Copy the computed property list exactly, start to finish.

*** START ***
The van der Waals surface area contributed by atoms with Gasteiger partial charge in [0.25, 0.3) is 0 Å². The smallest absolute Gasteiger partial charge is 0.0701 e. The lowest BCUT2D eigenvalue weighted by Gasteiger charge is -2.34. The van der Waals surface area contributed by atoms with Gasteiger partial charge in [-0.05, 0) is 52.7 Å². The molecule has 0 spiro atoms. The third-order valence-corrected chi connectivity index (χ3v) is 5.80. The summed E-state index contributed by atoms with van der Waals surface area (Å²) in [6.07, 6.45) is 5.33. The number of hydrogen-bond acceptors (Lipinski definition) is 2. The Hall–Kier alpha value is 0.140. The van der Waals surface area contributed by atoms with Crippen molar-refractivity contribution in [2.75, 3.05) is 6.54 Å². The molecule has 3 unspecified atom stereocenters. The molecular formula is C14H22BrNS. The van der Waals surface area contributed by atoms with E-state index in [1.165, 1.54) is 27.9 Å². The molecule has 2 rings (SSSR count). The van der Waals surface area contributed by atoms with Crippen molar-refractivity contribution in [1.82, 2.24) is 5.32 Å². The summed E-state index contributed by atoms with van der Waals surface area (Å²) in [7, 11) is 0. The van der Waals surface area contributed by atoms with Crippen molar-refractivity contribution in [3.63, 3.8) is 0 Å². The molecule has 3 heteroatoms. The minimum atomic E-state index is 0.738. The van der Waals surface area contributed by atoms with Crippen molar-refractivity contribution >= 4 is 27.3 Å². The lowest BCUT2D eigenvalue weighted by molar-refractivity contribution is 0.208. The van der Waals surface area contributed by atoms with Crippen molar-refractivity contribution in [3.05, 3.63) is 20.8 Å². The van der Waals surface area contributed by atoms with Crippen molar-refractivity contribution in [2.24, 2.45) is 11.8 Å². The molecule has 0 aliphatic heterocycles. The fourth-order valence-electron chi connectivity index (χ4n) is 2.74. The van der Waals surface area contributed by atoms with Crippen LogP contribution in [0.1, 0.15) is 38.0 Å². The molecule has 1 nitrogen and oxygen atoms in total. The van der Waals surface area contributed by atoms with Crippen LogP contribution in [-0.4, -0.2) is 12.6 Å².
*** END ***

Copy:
The van der Waals surface area contributed by atoms with Gasteiger partial charge in [0.25, 0.3) is 0 Å². The smallest absolute Gasteiger partial charge is 0.0701 e. The lowest BCUT2D eigenvalue weighted by Gasteiger charge is -2.34. The van der Waals surface area contributed by atoms with Gasteiger partial charge in [-0.05, 0) is 52.7 Å². The molecule has 0 spiro atoms. The third-order valence-corrected chi connectivity index (χ3v) is 5.80. The summed E-state index contributed by atoms with van der Waals surface area (Å²) in [6.07, 6.45) is 5.33. The number of hydrogen-bond acceptors (Lipinski definition) is 2. The Hall–Kier alpha value is 0.140. The van der Waals surface area contributed by atoms with Crippen molar-refractivity contribution in [2.75, 3.05) is 6.54 Å². The molecule has 3 unspecified atom stereocenters. The molecular formula is C14H22BrNS. The van der Waals surface area contributed by atoms with E-state index in [1.165, 1.54) is 27.9 Å². The molecule has 2 rings (SSSR count). The van der Waals surface area contributed by atoms with Crippen molar-refractivity contribution in [1.82, 2.24) is 5.32 Å². The summed E-state index contributed by atoms with van der Waals surface area (Å²) in [7, 11) is 0. The van der Waals surface area contributed by atoms with Crippen molar-refractivity contribution in [3.63, 3.8) is 0 Å². The molecule has 3 heteroatoms. The minimum atomic E-state index is 0.738. The van der Waals surface area contributed by atoms with Crippen molar-refractivity contribution >= 4 is 27.3 Å². The lowest BCUT2D eigenvalue weighted by molar-refractivity contribution is 0.208. The van der Waals surface area contributed by atoms with Crippen molar-refractivity contribution in [3.05, 3.63) is 20.8 Å². The van der Waals surface area contributed by atoms with Crippen molar-refractivity contribution in [2.24, 2.45) is 11.8 Å². The molecule has 0 aliphatic heterocycles. The fourth-order valence-electron chi connectivity index (χ4n) is 2.74. The van der Waals surface area contributed by atoms with Crippen LogP contribution in [0.1, 0.15) is 38.0 Å². The molecule has 1 nitrogen and oxygen atoms in total. The van der Waals surface area contributed by atoms with Crippen LogP contribution in [-0.4, -0.2) is 12.6 Å².